Twitter CEO Jack Dorsey won praise with his announcement that the platform would henceforth cease to run paid political adverts.
The site’s founder explained they had decided to leave it up to users to choose which political messaging they wanted to see, because:
We believe political message reach should be earned, not bought.
While this all seems pretty straightforward, Donald Trump's 2020 election campaign manager Brad Parscale felt aggrieved - or to borrow the phrase, triggered - enough to release a statement.
Mr Parscale decried the ban as:
...Yet another attempt by the left to silence Trump and conservatives, since Twitter knows president Trump has the most sophisticated online program ever known.
He's probably right to be annoyed in that Donald Trump's campaign has possibly raised more money than any candidate in history at this point in the race.
But Mr Trump's campaign can rest safe in the knowledge that they can still spend millions of dollars on Facebook adverts, where candidates are unburdened of the need to post adverts that are true.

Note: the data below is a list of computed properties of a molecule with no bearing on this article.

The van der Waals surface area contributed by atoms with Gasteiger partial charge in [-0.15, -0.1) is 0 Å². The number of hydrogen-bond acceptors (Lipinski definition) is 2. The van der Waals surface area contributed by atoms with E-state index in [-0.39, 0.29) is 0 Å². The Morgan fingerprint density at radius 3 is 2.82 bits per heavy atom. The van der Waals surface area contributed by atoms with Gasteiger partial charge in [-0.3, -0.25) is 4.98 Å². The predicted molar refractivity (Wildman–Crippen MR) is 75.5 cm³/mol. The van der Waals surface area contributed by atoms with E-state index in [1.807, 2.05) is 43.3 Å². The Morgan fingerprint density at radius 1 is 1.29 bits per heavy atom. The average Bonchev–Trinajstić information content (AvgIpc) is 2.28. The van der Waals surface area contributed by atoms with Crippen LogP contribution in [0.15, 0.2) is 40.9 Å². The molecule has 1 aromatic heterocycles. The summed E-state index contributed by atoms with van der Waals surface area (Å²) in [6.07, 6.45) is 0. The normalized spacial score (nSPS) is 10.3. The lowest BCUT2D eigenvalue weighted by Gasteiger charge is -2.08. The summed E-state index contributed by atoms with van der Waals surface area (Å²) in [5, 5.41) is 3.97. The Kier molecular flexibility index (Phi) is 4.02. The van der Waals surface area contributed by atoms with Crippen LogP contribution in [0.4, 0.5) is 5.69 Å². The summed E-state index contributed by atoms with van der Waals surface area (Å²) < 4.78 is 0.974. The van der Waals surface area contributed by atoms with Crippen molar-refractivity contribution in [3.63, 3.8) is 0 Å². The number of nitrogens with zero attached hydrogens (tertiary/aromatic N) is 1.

Mr Dorsey gave a cheeky nod to the controversy enveloping competitor Mark Zuckerberg within his Twitter thread, saying:
Were there any chance of Mr Zuckerberg's company moving in a similar direction to ban political ads, it would likely be a blow to Mr Trump's re-election chances.
Not least in light of the allegations that his 2016 victory rested in part on the campaign's intense targeting of swing voters on social media, using a vast bank of voter profiles compiled using the Facebook data of millions of people.
Mr Dorsey also appeared to highlight the dangers of this in his announcement, when he said:
Facebook has agreed to pay a £500,000 fine to the UK's data protection watchdog over Cambridge Analytica's harvesting of users' data, but has made no admission of liability.
Tech company Cambridge Analytica has both denied and gloated about playing a pivotal role in the 2016 election's outcome.
Meanwhile, people couldn't help but bask in the face of Mr Parscale's displeasure...and highlight that it's not a great look to complain about a measure meant to crack down on unfair campaigning.
Given that Mr Trump's twitter account is still up and running with the same amount of hateful content it has previously spewed, perhaps Mr Parscale should count his lucky stars.